Gadolinium-containing contrast agents: new advice to minimise the risk of nephrogenic systemic fibrosis

Gadolinium-containing contrast agents are associated with a varying degree of risk of nephrogenic systemic fibrosis. See advice below to minimise risk in the following vulnerable groups: patients with renal impairment; patients in the perioperative liver transplantation period; infants, neonates, and the elderly; and women who are pregnant or breastfeeding. High-risk gadolinium-containing contrast agents are contraindicated in patients with severe renal impairment, patients in the perioperative liver-transplantation period, and in neonates

Article date: January 2010

The European Committee for Medicinal Products for Human Use (CHMP) has reviewed the risk of nephrogenic systemic fibrosis (NSF) with gadolinium-containing contrast agents.

On the basis of current evidence, the risk classification is as follows:

  • High risk—Omniscan (gadodiamide), OptiMARK (gadoversetamide), Magnevist (gadopentetic acid)
  • Medium risk—MultiHance (gadobenic acid), Primovist (gadoxetic acid), Vasovist (gadofosveset)
  • Low risk—Gadovist (gadobutrol), ProHance (gadoteridol), Dotarem (gadoteric acid)

Nephrogenic systemic fibrosis

NSF, previously called nephrogenic fibrosing dermopathy (NFD), is a serious and life-threatening condition characterised by the formation of connective tissue in the skin which becomes thickened, coarse, and hard, sometimes leading to contractures and joint immobility. Patients with NSF can have systemic involvement of other organs including the lungs, liver, muscles, and heart.

Nine gadolinium-containing contrast agents are authorised in the EU to aid MRI of the body and of the blood vessels (magnetic resonance angiography, MRA)—see above.

The risk of NSF with these agents has been kept under close review since the association was first observed in January 2006.1 In August 2007, Drug Safety Update advised healthcare professionals that the risk of NSF was highest with Omniscan and OptiMARK, and that there was also evidence to suggest that Magnevist should not be used in patients at greater risk (ie, those with severe renal dysfunction).

In the recent review, CHMP has considered: the risk of NSF in patients with renal impairment; risk in patients in the perioperative liver-transplantation period; use in infants, neonates, and the elderly; use during pregnancy and lactation; the need for screening of renal function before use and dose restrictions; measures to accurately record the agent used; and what further studies are required.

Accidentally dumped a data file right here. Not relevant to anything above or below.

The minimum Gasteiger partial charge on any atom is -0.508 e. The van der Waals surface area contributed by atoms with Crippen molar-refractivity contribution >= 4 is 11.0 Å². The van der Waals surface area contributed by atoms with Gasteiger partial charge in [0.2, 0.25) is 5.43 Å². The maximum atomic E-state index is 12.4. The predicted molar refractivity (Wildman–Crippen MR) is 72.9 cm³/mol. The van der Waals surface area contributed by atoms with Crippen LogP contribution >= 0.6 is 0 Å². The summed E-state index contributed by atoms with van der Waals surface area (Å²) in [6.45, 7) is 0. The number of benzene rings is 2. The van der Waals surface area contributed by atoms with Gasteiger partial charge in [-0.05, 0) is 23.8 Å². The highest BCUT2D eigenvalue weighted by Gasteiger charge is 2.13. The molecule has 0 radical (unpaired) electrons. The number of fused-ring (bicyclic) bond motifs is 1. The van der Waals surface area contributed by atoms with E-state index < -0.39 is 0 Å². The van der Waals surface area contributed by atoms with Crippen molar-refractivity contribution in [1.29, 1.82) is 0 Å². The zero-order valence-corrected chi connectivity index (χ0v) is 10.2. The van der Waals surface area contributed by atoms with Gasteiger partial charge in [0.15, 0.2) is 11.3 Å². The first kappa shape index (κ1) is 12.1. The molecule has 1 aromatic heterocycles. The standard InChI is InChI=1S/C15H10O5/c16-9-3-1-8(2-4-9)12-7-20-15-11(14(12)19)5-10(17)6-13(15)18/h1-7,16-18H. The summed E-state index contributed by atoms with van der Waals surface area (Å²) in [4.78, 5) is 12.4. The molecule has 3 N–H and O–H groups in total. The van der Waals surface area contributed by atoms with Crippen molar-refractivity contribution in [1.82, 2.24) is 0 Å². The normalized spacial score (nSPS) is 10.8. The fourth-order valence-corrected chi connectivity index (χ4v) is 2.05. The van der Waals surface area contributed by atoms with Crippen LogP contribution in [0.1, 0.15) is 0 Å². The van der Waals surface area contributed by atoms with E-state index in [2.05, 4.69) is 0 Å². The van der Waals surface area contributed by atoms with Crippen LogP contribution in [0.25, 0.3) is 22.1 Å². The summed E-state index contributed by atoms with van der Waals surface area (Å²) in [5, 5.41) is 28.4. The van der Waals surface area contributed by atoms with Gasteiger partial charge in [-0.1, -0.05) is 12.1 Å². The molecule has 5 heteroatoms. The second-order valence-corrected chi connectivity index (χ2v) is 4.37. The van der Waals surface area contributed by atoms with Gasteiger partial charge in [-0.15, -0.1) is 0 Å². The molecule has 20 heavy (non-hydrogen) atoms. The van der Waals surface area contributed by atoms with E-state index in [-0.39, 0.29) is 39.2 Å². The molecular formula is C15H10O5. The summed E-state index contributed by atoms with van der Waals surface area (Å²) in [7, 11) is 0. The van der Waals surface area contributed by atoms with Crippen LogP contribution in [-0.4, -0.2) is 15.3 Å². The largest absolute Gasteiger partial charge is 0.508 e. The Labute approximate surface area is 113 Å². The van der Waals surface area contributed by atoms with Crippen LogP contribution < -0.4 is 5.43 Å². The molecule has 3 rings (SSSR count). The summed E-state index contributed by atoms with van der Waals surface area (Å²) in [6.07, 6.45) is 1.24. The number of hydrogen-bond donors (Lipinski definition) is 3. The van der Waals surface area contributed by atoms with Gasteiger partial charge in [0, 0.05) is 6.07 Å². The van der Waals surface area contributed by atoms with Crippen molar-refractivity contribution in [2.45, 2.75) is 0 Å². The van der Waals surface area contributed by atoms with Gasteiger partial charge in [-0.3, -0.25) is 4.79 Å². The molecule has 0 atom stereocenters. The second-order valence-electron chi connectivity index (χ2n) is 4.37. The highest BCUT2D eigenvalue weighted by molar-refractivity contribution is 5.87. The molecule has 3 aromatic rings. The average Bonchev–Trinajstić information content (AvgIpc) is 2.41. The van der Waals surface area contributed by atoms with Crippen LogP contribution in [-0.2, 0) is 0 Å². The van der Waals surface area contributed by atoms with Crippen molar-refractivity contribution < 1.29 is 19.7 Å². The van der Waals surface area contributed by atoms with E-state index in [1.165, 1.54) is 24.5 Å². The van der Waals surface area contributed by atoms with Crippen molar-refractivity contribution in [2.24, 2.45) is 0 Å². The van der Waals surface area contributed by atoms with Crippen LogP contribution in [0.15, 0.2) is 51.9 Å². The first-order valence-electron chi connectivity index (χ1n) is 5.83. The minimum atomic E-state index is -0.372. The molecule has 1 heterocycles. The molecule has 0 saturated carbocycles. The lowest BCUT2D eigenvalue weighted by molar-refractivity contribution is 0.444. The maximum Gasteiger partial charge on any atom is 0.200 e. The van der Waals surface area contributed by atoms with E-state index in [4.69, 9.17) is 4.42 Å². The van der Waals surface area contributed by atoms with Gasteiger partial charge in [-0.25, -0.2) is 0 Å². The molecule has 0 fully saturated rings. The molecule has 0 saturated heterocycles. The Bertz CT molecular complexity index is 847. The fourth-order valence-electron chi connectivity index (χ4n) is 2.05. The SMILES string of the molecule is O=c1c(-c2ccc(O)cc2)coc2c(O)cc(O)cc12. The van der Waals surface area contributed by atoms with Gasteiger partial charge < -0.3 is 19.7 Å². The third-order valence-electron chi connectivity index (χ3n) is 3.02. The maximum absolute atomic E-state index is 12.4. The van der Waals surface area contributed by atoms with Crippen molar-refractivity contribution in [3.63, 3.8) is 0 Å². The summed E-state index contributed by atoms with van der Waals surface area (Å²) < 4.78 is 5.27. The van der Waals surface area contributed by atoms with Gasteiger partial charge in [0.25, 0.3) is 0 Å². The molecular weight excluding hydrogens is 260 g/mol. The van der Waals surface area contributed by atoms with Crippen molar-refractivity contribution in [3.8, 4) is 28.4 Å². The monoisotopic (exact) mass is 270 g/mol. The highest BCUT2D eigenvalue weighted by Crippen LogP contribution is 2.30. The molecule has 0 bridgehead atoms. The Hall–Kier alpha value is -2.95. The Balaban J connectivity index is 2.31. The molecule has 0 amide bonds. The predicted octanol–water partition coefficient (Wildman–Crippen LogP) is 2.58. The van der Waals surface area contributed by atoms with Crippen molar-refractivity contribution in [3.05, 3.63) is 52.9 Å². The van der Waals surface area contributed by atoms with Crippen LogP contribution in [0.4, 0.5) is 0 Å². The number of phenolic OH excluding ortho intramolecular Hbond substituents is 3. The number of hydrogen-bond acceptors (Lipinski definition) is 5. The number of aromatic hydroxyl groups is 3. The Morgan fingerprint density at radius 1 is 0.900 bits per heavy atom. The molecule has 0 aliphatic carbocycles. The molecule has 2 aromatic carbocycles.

Advice for healthcare professionals

The following risk-minimisation measures should be used for gadolinium-containing contrast agents for:

  • renal-function monitoring - this should be tested in all patients receiving high-risk agents, and is generally advisable for patients receiving medium-risk or low-risk agents. It is particularly important to screen patients aged 65 years or older

  • renal impairment - for patients with severe renal impairment (glomerular filtration rate [GFR] <30 mL/min/1·73m2), use of a high-risk agent is contraindicated. If use of a medium-risk agent cannot be avoided or if it is necessary to use a low-risk agent, a single lowest dose possible can be used and should not be repeated for at least 7 days. For patients with moderate renal impairment (GFR 30–59 mL/min/1·73 m2), if it is necessary to use a high-risk agent a single lowest dose possible can be used and should not be repeated for at least 7 days

  • perioperative liver-transplantation period - use of a high-risk agent is contraindicated. If use of a medium-risk agent cannot be avoided or if it is necessary to use a low-risk agent, a single lowest dose possible can be used and should not be repeated for at least 7 days

  • neonates - use of a high-risk agent is contraindicated. For medium-risk or low-risk agents, use a single lowest possible dose and do not repeat for at least 7 days

  • infants - use a single lowest dose of agent possible and do not repeat for at least 7 days

  • breastfeeding - discontinue for at least 24 hours after use of a high-risk agent. The decision of whether to continue or suspend breastfeeding for 24 hours after use of a medium-risk or low-risk agent should be at your discretion in consultation with the mother

  • pregnancy - use of any gadolinium-containing contrast agent is not recommended unless absolutely necessary

  • haemodialysis - there is no evidence to support the initiation of haemodialysis for prevention or treatment of NSF in patients not already undergoing haemodialysis

  • recording of the agent used - when they become available, peel-off tracking labels found on the vials, syringes, or bottles should be stuck onto the patient record to accurately record the name of the gadolinium contrast agent used. The dose used should also be recorded

  • reporting of suspected adverse reactions - on a Yellow Card for any suspected adverse reactions, including NSF, to gadolinium-containing contrast agents

Article citation: Drug Safety Update Jan 2010, vol 3 issue 6: 3.

  1. Grobner T. Nephrol Dial Transplant 2006; 21: 1104–08.

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